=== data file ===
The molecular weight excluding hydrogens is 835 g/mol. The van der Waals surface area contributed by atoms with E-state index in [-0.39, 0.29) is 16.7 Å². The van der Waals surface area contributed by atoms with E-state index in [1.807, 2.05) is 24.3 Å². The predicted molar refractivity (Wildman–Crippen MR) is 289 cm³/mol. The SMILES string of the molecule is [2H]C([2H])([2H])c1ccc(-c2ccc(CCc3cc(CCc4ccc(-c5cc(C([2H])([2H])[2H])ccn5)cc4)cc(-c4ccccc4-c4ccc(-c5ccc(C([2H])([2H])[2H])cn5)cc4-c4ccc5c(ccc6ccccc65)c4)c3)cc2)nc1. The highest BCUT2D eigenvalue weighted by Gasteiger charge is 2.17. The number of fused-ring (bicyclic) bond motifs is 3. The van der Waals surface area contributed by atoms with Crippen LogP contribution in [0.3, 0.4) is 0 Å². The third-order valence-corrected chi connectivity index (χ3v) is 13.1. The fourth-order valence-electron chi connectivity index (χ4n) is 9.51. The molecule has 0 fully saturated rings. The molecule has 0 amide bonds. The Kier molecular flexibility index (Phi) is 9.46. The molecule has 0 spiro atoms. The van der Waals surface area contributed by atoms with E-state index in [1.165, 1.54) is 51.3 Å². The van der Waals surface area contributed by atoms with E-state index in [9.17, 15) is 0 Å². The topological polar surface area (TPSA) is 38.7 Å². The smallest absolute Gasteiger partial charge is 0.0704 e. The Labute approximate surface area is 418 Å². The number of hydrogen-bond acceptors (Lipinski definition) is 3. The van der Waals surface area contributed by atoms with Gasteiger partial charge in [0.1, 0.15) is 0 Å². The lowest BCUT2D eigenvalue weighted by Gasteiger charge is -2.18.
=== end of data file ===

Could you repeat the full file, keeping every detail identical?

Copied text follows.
The molecular weight excluding hydrogens is 835 g/mol. The van der Waals surface area contributed by atoms with E-state index in [-0.39, 0.29) is 16.7 Å². The van der Waals surface area contributed by atoms with E-state index in [1.807, 2.05) is 24.3 Å². The predicted molar refractivity (Wildman–Crippen MR) is 289 cm³/mol. The SMILES string of the molecule is [2H]C([2H])([2H])c1ccc(-c2ccc(CCc3cc(CCc4ccc(-c5cc(C([2H])([2H])[2H])ccn5)cc4)cc(-c4ccccc4-c4ccc(-c5ccc(C([2H])([2H])[2H])cn5)cc4-c4ccc5c(ccc6ccccc65)c4)c3)cc2)nc1. The highest BCUT2D eigenvalue weighted by Gasteiger charge is 2.17. The number of fused-ring (bicyclic) bond motifs is 3. The van der Waals surface area contributed by atoms with Crippen LogP contribution in [0.3, 0.4) is 0 Å². The third-order valence-corrected chi connectivity index (χ3v) is 13.1. The fourth-order valence-electron chi connectivity index (χ4n) is 9.51. The molecule has 0 fully saturated rings. The molecule has 0 amide bonds. The Kier molecular flexibility index (Phi) is 9.46. The molecule has 0 spiro atoms. The van der Waals surface area contributed by atoms with E-state index in [1.165, 1.54) is 51.3 Å². The van der Waals surface area contributed by atoms with E-state index in [9.17, 15) is 0 Å². The topological polar surface area (TPSA) is 38.7 Å². The smallest absolute Gasteiger partial charge is 0.0704 e. The Labute approximate surface area is 418 Å². The number of hydrogen-bond acceptors (Lipinski definition) is 3. The van der Waals surface area contributed by atoms with Gasteiger partial charge in [0.1, 0.15) is 0 Å². The lowest BCUT2D eigenvalue weighted by Gasteiger charge is -2.18.